Homeless women live invisible lives amid U.S. affluence in Boulder, Colorado
Dana Anderson – WNN Features
(WNN) Boulder, COLORADO, U.S.: A woman shuffles up the street, her hood pulled forward so her face is barely visible. She appears to be wearing too many layers, the scarf wrapped tightly around her neck at odds with the sunbathers in the park. Still, most people ignore her. She is one among many of the homeless living in an affluent area in the United States in Colorado.
The United States holds the highest number of homeless women among industrialized nations. In Boulder, Colorado 43 percent of over 900 homeless people are women, states the data from the 2011 Point in Time Survey used to track homeless populations. Whether moving from shelter to shelter or living on a friend’s couch, women struggle with challenges that can make breaking out of homelessness incredibly difficult.
Dee Dee is one of the success stories. Having been homeless for years, she now works at the local day shelter known in Boulder as the Bridge House. She knows firsthand about the struggles for homeless women.
“Women could be assaulted, and they need more attention than the men do as far as a place just for them.” Dee Dee outlines as she describes the important work she is now doing at the shelter. “You can’t forget where you came from when you’re here every day,” she adds.
A number of forces can push a woman onto the streets. Vera Line, director of finance and administration at Bridge House, says that a woman can find herself on the streets more quickly than one would think. “It’s easy to get in this cycle of homelessness, and it’s hard to get out,” said Line in a one-on-one interview with WNN – Women News Network.
“The point is that poverty is really dehumanizing,” said former Bridge House (Carriage House) Executive Director Joy Eckstine, during the production of a video made especially for the center. Eckstine has over 5 years experience as an expert in psychiatric evaluation that spots conditions common to many of the homeless. These conditions may include, but are not limited to, borderline personality, bipolar disorder and depression.
Poverty in America 2012 is redefining the ‘new’ poor under conditions where welfare is essentially gone and food stamps (food aid) has taken its place says an April 22, 2012 NPR radio story, “Poverty in America: Defining The New Poor.”
“Food stamps have now replaced cash assistance as the most common form of welfare in America. Ten times more Americans receive food aid than those who get cash welfare,” outlines NPR.
For women who are falling through the cracks, domestic violence is often the principle ‘gender-based’ cause behind women becoming homeless. Depending on which survey and the region, up to 100 percent of homeless women have suffered domestic abuse. Other reasons behind homelessness include poverty, wage inequality and lack of affordable housing.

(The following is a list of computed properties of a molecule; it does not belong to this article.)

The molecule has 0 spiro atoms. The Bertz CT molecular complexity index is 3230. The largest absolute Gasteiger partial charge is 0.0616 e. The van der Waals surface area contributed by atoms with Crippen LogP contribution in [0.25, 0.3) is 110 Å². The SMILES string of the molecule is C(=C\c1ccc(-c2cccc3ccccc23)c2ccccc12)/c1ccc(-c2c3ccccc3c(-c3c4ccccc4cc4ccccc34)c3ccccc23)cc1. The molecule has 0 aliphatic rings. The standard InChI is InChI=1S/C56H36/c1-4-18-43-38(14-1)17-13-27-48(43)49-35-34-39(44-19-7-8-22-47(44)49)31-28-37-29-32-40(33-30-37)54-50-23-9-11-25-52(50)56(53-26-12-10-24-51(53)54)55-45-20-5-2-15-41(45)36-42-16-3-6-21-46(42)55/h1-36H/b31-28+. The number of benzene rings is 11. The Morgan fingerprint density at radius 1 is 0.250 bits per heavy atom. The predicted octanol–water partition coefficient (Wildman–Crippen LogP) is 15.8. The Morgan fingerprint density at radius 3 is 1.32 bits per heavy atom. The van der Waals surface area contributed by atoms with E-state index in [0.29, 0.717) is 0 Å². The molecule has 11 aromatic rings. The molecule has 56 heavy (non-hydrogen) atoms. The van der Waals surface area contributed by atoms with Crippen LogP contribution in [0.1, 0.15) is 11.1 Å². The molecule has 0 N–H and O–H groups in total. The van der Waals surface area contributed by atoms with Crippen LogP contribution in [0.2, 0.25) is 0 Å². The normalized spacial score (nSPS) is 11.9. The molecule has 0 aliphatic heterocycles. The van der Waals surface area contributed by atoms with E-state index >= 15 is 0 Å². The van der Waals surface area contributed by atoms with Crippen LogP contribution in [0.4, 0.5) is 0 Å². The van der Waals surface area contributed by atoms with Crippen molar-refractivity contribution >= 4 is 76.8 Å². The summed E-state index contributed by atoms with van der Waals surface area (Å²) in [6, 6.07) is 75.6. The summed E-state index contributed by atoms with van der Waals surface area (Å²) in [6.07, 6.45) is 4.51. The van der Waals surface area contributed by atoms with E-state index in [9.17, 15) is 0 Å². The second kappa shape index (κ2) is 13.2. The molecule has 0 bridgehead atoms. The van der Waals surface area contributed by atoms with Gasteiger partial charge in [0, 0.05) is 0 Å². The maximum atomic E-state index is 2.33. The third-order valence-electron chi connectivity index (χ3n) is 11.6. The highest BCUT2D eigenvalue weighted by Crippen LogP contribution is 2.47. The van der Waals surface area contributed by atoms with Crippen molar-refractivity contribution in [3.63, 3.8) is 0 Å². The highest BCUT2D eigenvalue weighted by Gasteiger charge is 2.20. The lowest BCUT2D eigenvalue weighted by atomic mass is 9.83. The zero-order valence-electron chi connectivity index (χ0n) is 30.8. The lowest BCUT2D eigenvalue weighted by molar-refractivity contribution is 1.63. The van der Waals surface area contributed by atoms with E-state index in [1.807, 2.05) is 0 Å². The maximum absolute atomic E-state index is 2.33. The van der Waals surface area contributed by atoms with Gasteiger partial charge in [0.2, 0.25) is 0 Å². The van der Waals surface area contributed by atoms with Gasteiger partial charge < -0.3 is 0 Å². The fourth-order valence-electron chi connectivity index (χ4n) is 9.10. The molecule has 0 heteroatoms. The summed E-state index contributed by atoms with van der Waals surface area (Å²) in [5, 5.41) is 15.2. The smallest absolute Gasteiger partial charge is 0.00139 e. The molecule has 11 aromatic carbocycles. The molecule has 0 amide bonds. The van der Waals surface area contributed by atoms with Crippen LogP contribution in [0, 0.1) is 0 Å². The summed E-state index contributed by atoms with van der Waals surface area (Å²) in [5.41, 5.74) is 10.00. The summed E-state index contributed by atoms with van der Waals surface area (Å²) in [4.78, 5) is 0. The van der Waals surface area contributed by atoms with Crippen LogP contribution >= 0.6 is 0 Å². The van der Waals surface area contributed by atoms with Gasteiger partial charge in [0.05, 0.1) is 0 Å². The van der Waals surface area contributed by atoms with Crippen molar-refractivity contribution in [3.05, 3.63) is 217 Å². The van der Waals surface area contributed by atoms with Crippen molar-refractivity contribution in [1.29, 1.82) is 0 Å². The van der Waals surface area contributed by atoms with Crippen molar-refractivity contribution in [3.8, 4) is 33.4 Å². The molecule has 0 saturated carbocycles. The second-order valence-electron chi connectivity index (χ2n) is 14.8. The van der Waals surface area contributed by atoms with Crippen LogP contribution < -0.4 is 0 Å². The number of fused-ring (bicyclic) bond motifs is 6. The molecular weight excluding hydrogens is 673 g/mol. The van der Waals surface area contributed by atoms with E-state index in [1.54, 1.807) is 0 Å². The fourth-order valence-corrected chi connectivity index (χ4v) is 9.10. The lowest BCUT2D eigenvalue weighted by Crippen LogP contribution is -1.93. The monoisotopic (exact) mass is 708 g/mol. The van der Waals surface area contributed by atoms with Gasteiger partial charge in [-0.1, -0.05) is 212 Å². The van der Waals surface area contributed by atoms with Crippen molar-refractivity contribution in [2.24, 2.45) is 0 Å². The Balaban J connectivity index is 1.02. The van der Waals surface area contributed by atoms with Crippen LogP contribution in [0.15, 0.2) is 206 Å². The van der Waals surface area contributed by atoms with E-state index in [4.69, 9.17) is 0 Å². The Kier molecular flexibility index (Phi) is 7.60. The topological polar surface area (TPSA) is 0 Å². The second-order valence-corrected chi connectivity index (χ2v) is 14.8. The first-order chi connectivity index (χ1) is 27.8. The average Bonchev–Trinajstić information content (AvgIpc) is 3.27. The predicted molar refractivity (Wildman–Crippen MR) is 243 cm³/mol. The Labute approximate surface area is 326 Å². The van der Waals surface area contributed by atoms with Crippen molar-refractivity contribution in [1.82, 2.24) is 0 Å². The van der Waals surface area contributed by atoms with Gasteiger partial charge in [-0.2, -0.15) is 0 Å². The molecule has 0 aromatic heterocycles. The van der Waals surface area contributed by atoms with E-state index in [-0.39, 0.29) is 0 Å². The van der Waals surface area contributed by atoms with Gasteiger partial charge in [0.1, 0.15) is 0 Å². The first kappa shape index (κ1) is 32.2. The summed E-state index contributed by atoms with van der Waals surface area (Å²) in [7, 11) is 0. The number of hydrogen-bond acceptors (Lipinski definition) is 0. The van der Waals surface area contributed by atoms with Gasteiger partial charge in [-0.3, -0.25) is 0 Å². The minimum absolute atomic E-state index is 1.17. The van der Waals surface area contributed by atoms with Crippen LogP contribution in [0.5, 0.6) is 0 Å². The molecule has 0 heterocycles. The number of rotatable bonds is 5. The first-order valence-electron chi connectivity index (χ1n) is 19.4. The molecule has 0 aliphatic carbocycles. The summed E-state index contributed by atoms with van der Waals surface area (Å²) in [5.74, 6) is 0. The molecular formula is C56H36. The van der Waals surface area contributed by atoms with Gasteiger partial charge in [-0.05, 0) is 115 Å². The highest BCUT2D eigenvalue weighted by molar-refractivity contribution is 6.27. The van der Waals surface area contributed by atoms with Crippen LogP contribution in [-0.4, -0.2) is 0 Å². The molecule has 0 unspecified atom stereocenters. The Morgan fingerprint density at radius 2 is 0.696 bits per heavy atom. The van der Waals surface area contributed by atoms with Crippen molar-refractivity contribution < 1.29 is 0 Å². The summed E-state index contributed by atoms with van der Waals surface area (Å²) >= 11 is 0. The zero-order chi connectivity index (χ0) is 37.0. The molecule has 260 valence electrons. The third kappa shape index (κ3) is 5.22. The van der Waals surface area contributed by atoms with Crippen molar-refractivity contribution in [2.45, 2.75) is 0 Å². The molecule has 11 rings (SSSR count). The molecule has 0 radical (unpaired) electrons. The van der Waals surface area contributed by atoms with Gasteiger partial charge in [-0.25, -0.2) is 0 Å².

Audrey DeBroux, a caseworker at Emergency Family Assistance Association (EFAA) in Boulder says the underlying causes of homelessness vary. “What I’ve seen a lot of is: women who have been staying with family members can’t any longer, either because of abuse or violence or because it’s just too crowded,” she details. “I see people come in who have lost their job and are reeling not knowing how to support themselves on a lower income.”
Whatever the cause, homelessness can be especially brutal for women. Higher rates of skin disorders and chronic conditions such as ulcers or diabetes plague these women. Life expectancy remains below the national average, with the most recent statistics five years lower than the poorest income group.
Then there is the mental toll; about half of homeless women experience at least one extreme episode of depression since becoming homeless.
Dee Dee understands the emotional distress of homelessness. “I had an advantage because I had a husband and we were together. But when you’re out there by yourself, it’s stressful. You’re guaranteed to get a bed in the shelter of course, but when those 90 days are up, then what happens?”
Vera Line at Bridge House says women often try to establish a support system on the streets by pairing up with a man, but these efforts can themselves be dangerous. “A lot of women we see are really taken advantage of in many ways,” says Line. “I think it’s hard to figure out who you can trust.”
The majority of those who have been on the streets for longer than six months are likely to have been assaulted or raped.
Anne Doyle, board member of the Boulder Outreach for Homeless Overflow (BOHO) and director of Medical Respite Boulder, says the statistics are not exaggerated. Women who are on the streets face very high rates of sex assault risk in addition to crime, theft and other violence, she said. “The more vulnerable you are, the more difficult it is. And women are more vulnerable than men.”
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